Chinese director readies earthquake drama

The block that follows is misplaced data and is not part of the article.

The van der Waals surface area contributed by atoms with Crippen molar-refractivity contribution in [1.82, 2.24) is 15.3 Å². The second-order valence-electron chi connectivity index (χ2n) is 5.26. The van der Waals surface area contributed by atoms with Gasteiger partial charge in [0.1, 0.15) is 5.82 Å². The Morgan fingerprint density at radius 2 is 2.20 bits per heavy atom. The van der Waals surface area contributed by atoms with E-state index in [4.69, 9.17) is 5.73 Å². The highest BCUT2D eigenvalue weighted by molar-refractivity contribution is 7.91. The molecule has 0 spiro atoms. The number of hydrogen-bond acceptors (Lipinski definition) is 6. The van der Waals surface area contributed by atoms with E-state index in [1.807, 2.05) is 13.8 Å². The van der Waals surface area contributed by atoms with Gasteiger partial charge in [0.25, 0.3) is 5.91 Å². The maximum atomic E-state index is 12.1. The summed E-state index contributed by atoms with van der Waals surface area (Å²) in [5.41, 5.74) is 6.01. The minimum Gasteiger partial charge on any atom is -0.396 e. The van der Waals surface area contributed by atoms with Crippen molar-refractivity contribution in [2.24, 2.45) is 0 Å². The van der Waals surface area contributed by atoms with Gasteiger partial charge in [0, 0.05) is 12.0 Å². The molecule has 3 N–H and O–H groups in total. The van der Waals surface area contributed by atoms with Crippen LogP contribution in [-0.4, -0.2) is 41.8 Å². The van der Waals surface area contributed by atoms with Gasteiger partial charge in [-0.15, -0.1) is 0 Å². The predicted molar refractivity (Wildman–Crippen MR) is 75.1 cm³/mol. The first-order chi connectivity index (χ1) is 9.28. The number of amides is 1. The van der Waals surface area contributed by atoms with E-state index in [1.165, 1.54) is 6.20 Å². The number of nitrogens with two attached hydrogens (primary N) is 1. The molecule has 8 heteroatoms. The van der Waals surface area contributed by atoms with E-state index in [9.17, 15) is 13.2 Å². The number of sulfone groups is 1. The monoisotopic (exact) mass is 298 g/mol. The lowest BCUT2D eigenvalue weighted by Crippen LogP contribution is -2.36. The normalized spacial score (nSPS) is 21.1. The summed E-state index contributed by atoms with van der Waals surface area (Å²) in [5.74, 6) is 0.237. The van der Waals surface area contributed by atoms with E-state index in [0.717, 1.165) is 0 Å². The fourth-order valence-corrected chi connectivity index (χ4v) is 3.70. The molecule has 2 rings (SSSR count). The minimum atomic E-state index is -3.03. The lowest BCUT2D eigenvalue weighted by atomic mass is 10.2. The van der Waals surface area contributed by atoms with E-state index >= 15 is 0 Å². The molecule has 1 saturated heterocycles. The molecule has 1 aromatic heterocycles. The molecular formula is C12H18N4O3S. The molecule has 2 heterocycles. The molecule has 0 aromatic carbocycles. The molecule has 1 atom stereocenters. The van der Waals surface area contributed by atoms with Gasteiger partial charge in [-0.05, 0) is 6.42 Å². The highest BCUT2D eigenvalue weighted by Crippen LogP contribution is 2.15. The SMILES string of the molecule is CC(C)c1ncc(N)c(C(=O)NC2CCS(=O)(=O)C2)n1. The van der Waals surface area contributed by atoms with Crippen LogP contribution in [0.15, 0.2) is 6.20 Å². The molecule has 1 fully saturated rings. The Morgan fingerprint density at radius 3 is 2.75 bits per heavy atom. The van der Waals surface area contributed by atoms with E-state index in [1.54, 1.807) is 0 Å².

Feng Xiaogang, the helmer behind China’s biggest movie last year, “If You Are the One,” will start lensing his latest project, “Aftershocks,” next month.Pic centers on a woman who survives the 1976 Tangshan earthquake, which killed 300,000 people. Tang Jingting, a spokesperson for the pic’s producer Huayi Brothers, said China Film Group and the municipal government of Tangshan were also investing in the $22 million pic. It’s Feng’s biggest budget pic to date, but he’s earning a reputation as an increasingly bankable helmer in China, since “If You Are the One” took $48 million last year. He is also known for “The Banquet” with Zhang Xiyi, last year’s war epic “Assembly” and the zippy domestic comedy “Cellphone.” The cast for “Aftershocks” has yet to be confirmed, Huayi said, as has the location for post-production. At the launch of a TV talent show late last month, Huayi prexy Wang Zhonglei said the pic was expected to be released in July next year, China Film reported on its website. Some of the lensing will take place in the earthquake zone in Sichuan, which was destroyed in May last year and left almost 87,000 people dead or missing, injured 375,000 and left more than five million homeless. Feng said that he was not shooting an earthquake movie because of what happened in Sichuan, but rather that China Film Group prexy Han Sanping suggested at the start of last year, long before the Sichuan quake, that Feng should do a movie about Tangshan, but Feng, whose real skill is in comedy, was unwilling to approach such a heavy theme. He has chosen to focus on the psychological dimension of dealing with disaster in the movie. The main roles are expected to be announced at the Shanghai Film Festival later this month. Feng’s regular collaborator Ge You will not take part, nor will thesp Faye Wong, but the screenplay is finished and Feng is checking out shooting locations. Feng is a popular figure in the biz. Born in Beijing in 1958, he is the son of a college professor and a factory nurse. Unlike many of China’s top helmers, he did not go to film school but worked his way up through commercial television, working as a scene painter and a scriptwriter before becoming a director.
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